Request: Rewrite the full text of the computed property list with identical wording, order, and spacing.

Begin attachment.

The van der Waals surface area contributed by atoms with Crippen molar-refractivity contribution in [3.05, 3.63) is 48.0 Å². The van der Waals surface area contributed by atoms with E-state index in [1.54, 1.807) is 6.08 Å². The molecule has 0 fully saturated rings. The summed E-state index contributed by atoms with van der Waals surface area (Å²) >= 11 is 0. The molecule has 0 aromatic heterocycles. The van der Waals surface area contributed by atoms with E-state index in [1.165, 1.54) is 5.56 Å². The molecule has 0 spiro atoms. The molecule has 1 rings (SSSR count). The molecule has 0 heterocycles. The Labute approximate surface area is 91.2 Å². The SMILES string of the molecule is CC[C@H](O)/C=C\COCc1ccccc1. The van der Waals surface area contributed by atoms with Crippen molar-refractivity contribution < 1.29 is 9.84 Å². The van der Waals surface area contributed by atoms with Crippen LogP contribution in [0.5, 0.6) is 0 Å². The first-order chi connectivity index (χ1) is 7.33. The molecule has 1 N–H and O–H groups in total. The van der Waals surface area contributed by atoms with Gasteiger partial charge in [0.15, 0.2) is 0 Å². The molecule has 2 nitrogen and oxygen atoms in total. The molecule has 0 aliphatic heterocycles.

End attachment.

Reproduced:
The van der Waals surface area contributed by atoms with Crippen molar-refractivity contribution in [3.05, 3.63) is 48.0 Å². The van der Waals surface area contributed by atoms with E-state index in [1.54, 1.807) is 6.08 Å². The molecule has 0 fully saturated rings. The summed E-state index contributed by atoms with van der Waals surface area (Å²) >= 11 is 0. The molecule has 0 aromatic heterocycles. The van der Waals surface area contributed by atoms with E-state index in [1.165, 1.54) is 5.56 Å². The molecule has 0 spiro atoms. The molecule has 1 rings (SSSR count). The molecule has 0 heterocycles. The Labute approximate surface area is 91.2 Å². The SMILES string of the molecule is CC[C@H](O)/C=C\COCc1ccccc1. The van der Waals surface area contributed by atoms with Crippen molar-refractivity contribution < 1.29 is 9.84 Å². The van der Waals surface area contributed by atoms with Crippen LogP contribution in [0.5, 0.6) is 0 Å². The first-order chi connectivity index (χ1) is 7.33. The molecule has 1 N–H and O–H groups in total. The van der Waals surface area contributed by atoms with Gasteiger partial charge in [0.15, 0.2) is 0 Å². The molecule has 2 nitrogen and oxygen atoms in total. The molecule has 0 aliphatic heterocycles.